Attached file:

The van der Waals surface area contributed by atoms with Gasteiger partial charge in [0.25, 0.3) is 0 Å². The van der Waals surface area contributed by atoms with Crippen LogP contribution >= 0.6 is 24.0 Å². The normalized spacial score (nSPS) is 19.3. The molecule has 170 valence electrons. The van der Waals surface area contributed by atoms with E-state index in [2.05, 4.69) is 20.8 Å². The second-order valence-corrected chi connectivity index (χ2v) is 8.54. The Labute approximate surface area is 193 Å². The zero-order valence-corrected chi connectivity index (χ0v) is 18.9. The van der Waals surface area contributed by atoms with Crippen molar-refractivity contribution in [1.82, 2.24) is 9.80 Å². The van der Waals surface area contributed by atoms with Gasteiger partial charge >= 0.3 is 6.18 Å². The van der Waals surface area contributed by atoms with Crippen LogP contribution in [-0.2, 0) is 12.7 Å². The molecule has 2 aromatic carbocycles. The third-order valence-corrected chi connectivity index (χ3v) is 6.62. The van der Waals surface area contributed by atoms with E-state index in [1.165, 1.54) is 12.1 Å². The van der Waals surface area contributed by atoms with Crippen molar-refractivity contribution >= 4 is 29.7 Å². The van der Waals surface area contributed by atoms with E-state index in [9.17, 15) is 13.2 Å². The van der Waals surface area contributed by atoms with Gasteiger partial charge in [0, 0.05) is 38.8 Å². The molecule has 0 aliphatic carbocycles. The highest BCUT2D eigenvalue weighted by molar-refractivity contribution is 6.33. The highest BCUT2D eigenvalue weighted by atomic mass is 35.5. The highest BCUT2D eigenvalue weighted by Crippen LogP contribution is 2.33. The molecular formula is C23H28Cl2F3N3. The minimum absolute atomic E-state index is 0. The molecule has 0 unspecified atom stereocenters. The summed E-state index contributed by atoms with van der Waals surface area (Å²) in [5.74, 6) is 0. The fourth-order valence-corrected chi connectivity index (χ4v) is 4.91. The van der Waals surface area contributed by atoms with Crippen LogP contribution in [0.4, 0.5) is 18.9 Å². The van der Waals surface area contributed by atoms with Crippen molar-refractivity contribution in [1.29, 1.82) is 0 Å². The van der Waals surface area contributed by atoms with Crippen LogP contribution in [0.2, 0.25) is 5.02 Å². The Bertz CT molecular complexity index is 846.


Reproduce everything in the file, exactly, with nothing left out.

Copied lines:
The van der Waals surface area contributed by atoms with Gasteiger partial charge in [0.25, 0.3) is 0 Å². The van der Waals surface area contributed by atoms with Crippen LogP contribution >= 0.6 is 24.0 Å². The normalized spacial score (nSPS) is 19.3. The molecule has 170 valence electrons. The van der Waals surface area contributed by atoms with E-state index in [2.05, 4.69) is 20.8 Å². The second-order valence-corrected chi connectivity index (χ2v) is 8.54. The Labute approximate surface area is 193 Å². The zero-order valence-corrected chi connectivity index (χ0v) is 18.9. The van der Waals surface area contributed by atoms with Crippen molar-refractivity contribution in [1.82, 2.24) is 9.80 Å². The van der Waals surface area contributed by atoms with Gasteiger partial charge >= 0.3 is 6.18 Å². The van der Waals surface area contributed by atoms with Crippen LogP contribution in [-0.2, 0) is 12.7 Å². The molecule has 2 aromatic carbocycles. The third-order valence-corrected chi connectivity index (χ3v) is 6.62. The van der Waals surface area contributed by atoms with E-state index in [1.165, 1.54) is 12.1 Å². The van der Waals surface area contributed by atoms with Crippen molar-refractivity contribution >= 4 is 29.7 Å². The van der Waals surface area contributed by atoms with E-state index in [9.17, 15) is 13.2 Å². The van der Waals surface area contributed by atoms with Gasteiger partial charge in [0, 0.05) is 38.8 Å². The molecule has 0 aliphatic carbocycles. The highest BCUT2D eigenvalue weighted by molar-refractivity contribution is 6.33. The highest BCUT2D eigenvalue weighted by atomic mass is 35.5. The highest BCUT2D eigenvalue weighted by Crippen LogP contribution is 2.33. The molecular formula is C23H28Cl2F3N3. The minimum absolute atomic E-state index is 0. The molecule has 0 unspecified atom stereocenters. The summed E-state index contributed by atoms with van der Waals surface area (Å²) in [5.74, 6) is 0. The fourth-order valence-corrected chi connectivity index (χ4v) is 4.91. The van der Waals surface area contributed by atoms with Crippen LogP contribution in [0.4, 0.5) is 18.9 Å². The van der Waals surface area contributed by atoms with Crippen molar-refractivity contribution in [1.29, 1.82) is 0 Å². The van der Waals surface area contributed by atoms with Crippen LogP contribution in [0.2, 0.25) is 5.02 Å². The Bertz CT molecular complexity index is 846.